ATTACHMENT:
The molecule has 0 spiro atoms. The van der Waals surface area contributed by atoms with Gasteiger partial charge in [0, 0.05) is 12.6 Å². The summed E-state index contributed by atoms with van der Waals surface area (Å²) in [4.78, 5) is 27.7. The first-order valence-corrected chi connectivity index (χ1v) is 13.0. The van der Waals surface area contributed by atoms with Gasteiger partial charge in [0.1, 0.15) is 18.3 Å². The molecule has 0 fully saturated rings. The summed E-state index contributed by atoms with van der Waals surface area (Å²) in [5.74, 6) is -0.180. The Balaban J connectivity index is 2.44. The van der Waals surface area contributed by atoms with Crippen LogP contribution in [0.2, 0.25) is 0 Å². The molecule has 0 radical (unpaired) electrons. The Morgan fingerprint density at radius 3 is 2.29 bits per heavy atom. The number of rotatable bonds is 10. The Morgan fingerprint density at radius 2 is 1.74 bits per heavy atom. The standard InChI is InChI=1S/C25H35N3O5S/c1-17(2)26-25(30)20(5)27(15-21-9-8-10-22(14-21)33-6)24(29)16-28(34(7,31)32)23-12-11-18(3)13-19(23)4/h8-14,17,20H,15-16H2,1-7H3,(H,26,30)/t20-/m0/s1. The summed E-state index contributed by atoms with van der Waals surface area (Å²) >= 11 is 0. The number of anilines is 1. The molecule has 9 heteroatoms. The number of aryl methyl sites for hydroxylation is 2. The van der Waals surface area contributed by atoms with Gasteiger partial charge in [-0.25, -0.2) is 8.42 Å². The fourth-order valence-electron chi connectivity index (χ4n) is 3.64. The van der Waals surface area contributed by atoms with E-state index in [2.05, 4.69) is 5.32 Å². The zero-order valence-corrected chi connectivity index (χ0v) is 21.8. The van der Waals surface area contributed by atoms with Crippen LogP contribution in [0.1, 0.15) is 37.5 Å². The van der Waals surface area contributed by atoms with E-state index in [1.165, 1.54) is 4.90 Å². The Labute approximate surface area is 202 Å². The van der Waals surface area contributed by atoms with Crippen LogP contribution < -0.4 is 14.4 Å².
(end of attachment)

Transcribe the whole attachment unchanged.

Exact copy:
The molecule has 0 spiro atoms. The van der Waals surface area contributed by atoms with Gasteiger partial charge in [0, 0.05) is 12.6 Å². The summed E-state index contributed by atoms with van der Waals surface area (Å²) in [4.78, 5) is 27.7. The first-order valence-corrected chi connectivity index (χ1v) is 13.0. The van der Waals surface area contributed by atoms with Gasteiger partial charge in [0.1, 0.15) is 18.3 Å². The molecule has 0 fully saturated rings. The summed E-state index contributed by atoms with van der Waals surface area (Å²) in [5.74, 6) is -0.180. The Balaban J connectivity index is 2.44. The van der Waals surface area contributed by atoms with Crippen LogP contribution in [0.2, 0.25) is 0 Å². The molecule has 0 radical (unpaired) electrons. The Morgan fingerprint density at radius 3 is 2.29 bits per heavy atom. The number of rotatable bonds is 10. The Morgan fingerprint density at radius 2 is 1.74 bits per heavy atom. The standard InChI is InChI=1S/C25H35N3O5S/c1-17(2)26-25(30)20(5)27(15-21-9-8-10-22(14-21)33-6)24(29)16-28(34(7,31)32)23-12-11-18(3)13-19(23)4/h8-14,17,20H,15-16H2,1-7H3,(H,26,30)/t20-/m0/s1. The summed E-state index contributed by atoms with van der Waals surface area (Å²) >= 11 is 0. The number of anilines is 1. The molecule has 9 heteroatoms. The number of aryl methyl sites for hydroxylation is 2. The van der Waals surface area contributed by atoms with Gasteiger partial charge in [-0.25, -0.2) is 8.42 Å². The fourth-order valence-electron chi connectivity index (χ4n) is 3.64. The van der Waals surface area contributed by atoms with E-state index in [2.05, 4.69) is 5.32 Å². The zero-order valence-corrected chi connectivity index (χ0v) is 21.8. The van der Waals surface area contributed by atoms with Crippen LogP contribution in [0.1, 0.15) is 37.5 Å². The van der Waals surface area contributed by atoms with E-state index in [1.165, 1.54) is 4.90 Å². The Labute approximate surface area is 202 Å². The van der Waals surface area contributed by atoms with Crippen LogP contribution < -0.4 is 14.4 Å².